Coronavirus: From crisis to hope



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  • The Second World War lasted for six years and was responsible for a total death toll of about 70 million people. The stories of those 6 years still continue to haunt mankind.

    But the transformative effects of World War II are worth remembering, too. One of the most influential views of the effects of the War has been its impact on progressive social changes.

    The suffering and sacrifices of war led to the turn-around thought that governments were supremely responsible for the welfare of its citizens and that focus on basic care was important. In lieu of the suffering that women had faced during war, post-war times focused increasingly on women’s rights.

    Countries such as France and Italy gave their women the right to vote for the first time. Investment went into development of medicines and technologies and the world received innovative benefits in the form of penicillin, microwaves and of course, computers. The battered Germany went on to become a global economic power – called the ‘German economic miracle’.

    Japan prospered as an Asian miracle and its many organizations including Toyota, Nissan, Isuzu, Hitachi and Toshiba were reorganized to feature better capabilities as a result of the advances that they had made during the war.

    Honda was a pure post-war product. The crisis allowed nations to refocus, reinvest, rethink and revive. CrisisLesson#1

    In 2003, the SARS-Corona Virus (SARS-CoV) had started spreading around the world after having originated in a Southern China province. Jack Ma, a Chinese entrepreneur had founded Alibaba just a few years earlier and had just around 400 employees around 2003.

    But with an employee testing positive, the company had to quarantine all of its people to work from home.

    Ma took home a set of employees who would work with him for the launch of Taobao, a customer facing online site that had already been planned for. Amidst the uncertainties of the pandemic ridden environment outside and other challenges for the nascent company, Ma did not give up. That crisis moment proved just the opportunity that Ma had wanted for his company.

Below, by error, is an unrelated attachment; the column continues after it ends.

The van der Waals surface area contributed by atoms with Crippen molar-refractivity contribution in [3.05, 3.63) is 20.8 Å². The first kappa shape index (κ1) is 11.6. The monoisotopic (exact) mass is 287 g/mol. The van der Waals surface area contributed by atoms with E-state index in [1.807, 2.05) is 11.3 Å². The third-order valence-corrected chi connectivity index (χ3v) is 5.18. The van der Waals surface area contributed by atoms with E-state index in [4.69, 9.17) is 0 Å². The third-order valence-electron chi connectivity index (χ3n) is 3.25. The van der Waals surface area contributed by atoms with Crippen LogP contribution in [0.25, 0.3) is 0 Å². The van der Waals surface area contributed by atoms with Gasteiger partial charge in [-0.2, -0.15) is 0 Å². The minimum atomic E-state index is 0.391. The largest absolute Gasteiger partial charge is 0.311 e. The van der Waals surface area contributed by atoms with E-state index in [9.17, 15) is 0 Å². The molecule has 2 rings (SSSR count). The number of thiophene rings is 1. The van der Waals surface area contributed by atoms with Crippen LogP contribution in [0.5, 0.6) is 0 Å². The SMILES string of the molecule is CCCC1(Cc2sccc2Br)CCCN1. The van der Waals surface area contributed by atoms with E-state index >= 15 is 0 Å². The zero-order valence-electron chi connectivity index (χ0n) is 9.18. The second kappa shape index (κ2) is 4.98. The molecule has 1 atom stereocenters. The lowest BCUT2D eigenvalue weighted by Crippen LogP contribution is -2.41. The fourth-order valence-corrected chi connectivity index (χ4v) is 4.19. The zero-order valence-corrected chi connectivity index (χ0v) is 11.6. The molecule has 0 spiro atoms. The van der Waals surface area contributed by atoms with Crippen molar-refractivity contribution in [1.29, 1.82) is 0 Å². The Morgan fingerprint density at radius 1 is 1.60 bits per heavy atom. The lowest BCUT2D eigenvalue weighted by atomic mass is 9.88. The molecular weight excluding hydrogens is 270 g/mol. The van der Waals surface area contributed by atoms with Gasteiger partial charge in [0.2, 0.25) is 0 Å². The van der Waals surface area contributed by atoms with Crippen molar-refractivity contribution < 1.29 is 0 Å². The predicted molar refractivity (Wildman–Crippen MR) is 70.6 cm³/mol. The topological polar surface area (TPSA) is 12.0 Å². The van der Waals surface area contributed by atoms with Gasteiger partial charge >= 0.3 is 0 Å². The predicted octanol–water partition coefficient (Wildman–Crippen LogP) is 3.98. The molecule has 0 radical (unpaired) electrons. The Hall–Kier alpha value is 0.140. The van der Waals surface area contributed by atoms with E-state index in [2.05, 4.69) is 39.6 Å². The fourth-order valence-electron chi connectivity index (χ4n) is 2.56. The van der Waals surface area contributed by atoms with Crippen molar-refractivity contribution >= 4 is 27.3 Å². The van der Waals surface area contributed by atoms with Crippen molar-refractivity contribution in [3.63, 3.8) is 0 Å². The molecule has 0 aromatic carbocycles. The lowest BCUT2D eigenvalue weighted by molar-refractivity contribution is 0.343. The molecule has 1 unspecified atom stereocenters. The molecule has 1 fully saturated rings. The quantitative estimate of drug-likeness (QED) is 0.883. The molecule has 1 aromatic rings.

People had started shopping online to avoid the virus exposure. And they shopped in droves. That proved to be the starting point of Chinese e-commerce and Alibaba became a world name to reckon with. Today Alibaba has over 100,000 employees and is a $470 billion company. The crisis allowed a young company to innovate and prosper. CrisisLesson#2

    It’s 2020.

    The novel Corona virus is wrecking its way on the developed, developing and underdeveloped countries alike. In its march, the virus does not distinguish between the rich and the poor, the illiterate and the erudite.

    But this could be a Black Swan moment that change the path of business organizations across the world.

    Children are learning from home and online. People are working from home and online. Groceries are being ordered online. Courts are hearing cases online. 1000 bedded hospitals are getting constructed in 10-days flat.

    People have learned the importance of washing their hands ever more than before. The former American President John F. Kennedy once remarked that crisis represents not only danger, but also represents opportunity. This crisis may bring out innovations, present new opportunities and show a new disruption to many existing formats of doing things. It will also make us more resilient, and give us a better understanding that wars and conflicts and climate issues are not the only crisis we face. A simple microbe can sway us in its wild, wild dance. Amidst all this, let us remain hopeful and supportive of each other, because ‘this too shall pass’ ☺ CrisisLesson#Greatest

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